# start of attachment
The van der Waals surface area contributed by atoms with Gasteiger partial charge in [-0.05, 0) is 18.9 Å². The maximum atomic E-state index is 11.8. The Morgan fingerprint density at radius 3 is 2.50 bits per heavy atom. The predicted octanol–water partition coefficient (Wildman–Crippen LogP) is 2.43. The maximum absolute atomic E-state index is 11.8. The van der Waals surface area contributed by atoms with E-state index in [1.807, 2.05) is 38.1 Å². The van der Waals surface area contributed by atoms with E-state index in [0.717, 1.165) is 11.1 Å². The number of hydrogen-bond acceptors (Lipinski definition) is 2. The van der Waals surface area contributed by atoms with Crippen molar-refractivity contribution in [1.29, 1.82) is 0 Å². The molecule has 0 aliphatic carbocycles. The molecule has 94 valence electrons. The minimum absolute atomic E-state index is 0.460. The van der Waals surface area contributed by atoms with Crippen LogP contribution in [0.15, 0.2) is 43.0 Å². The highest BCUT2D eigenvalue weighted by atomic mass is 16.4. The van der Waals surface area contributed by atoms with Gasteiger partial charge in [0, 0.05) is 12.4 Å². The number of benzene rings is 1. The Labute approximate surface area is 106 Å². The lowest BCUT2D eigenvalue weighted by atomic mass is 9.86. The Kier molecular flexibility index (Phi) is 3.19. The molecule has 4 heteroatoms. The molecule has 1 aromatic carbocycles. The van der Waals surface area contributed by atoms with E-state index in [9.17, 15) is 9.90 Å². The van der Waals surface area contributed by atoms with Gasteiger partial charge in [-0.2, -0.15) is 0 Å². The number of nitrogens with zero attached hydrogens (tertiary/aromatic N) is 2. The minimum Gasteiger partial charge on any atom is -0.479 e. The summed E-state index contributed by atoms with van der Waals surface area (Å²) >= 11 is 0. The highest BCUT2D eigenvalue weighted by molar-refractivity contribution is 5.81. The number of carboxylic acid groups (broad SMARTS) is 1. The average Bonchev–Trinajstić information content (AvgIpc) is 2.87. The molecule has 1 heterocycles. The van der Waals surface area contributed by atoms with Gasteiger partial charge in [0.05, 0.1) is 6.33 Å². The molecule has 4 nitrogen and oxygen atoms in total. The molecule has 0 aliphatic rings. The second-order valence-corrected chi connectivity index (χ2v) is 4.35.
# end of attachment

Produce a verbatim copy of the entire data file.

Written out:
The van der Waals surface area contributed by atoms with Gasteiger partial charge in [-0.05, 0) is 18.9 Å². The maximum atomic E-state index is 11.8. The Morgan fingerprint density at radius 3 is 2.50 bits per heavy atom. The predicted octanol–water partition coefficient (Wildman–Crippen LogP) is 2.43. The maximum absolute atomic E-state index is 11.8. The van der Waals surface area contributed by atoms with E-state index in [1.807, 2.05) is 38.1 Å². The van der Waals surface area contributed by atoms with E-state index in [0.717, 1.165) is 11.1 Å². The number of hydrogen-bond acceptors (Lipinski definition) is 2. The van der Waals surface area contributed by atoms with Crippen molar-refractivity contribution in [1.29, 1.82) is 0 Å². The molecule has 0 aliphatic carbocycles. The molecule has 94 valence electrons. The minimum absolute atomic E-state index is 0.460. The van der Waals surface area contributed by atoms with Crippen LogP contribution in [0.15, 0.2) is 43.0 Å². The highest BCUT2D eigenvalue weighted by atomic mass is 16.4. The van der Waals surface area contributed by atoms with Gasteiger partial charge in [0, 0.05) is 12.4 Å². The number of benzene rings is 1. The Labute approximate surface area is 106 Å². The lowest BCUT2D eigenvalue weighted by atomic mass is 9.86. The Kier molecular flexibility index (Phi) is 3.19. The molecule has 4 heteroatoms. The molecule has 1 aromatic carbocycles. The van der Waals surface area contributed by atoms with E-state index in [9.17, 15) is 9.90 Å². The van der Waals surface area contributed by atoms with Gasteiger partial charge in [-0.2, -0.15) is 0 Å². The number of nitrogens with zero attached hydrogens (tertiary/aromatic N) is 2. The minimum Gasteiger partial charge on any atom is -0.479 e. The summed E-state index contributed by atoms with van der Waals surface area (Å²) >= 11 is 0. The highest BCUT2D eigenvalue weighted by molar-refractivity contribution is 5.81. The number of carboxylic acid groups (broad SMARTS) is 1. The average Bonchev–Trinajstić information content (AvgIpc) is 2.87. The molecule has 1 heterocycles. The van der Waals surface area contributed by atoms with Gasteiger partial charge in [0.05, 0.1) is 6.33 Å². The molecule has 4 nitrogen and oxygen atoms in total. The molecule has 0 aliphatic rings. The second-order valence-corrected chi connectivity index (χ2v) is 4.35.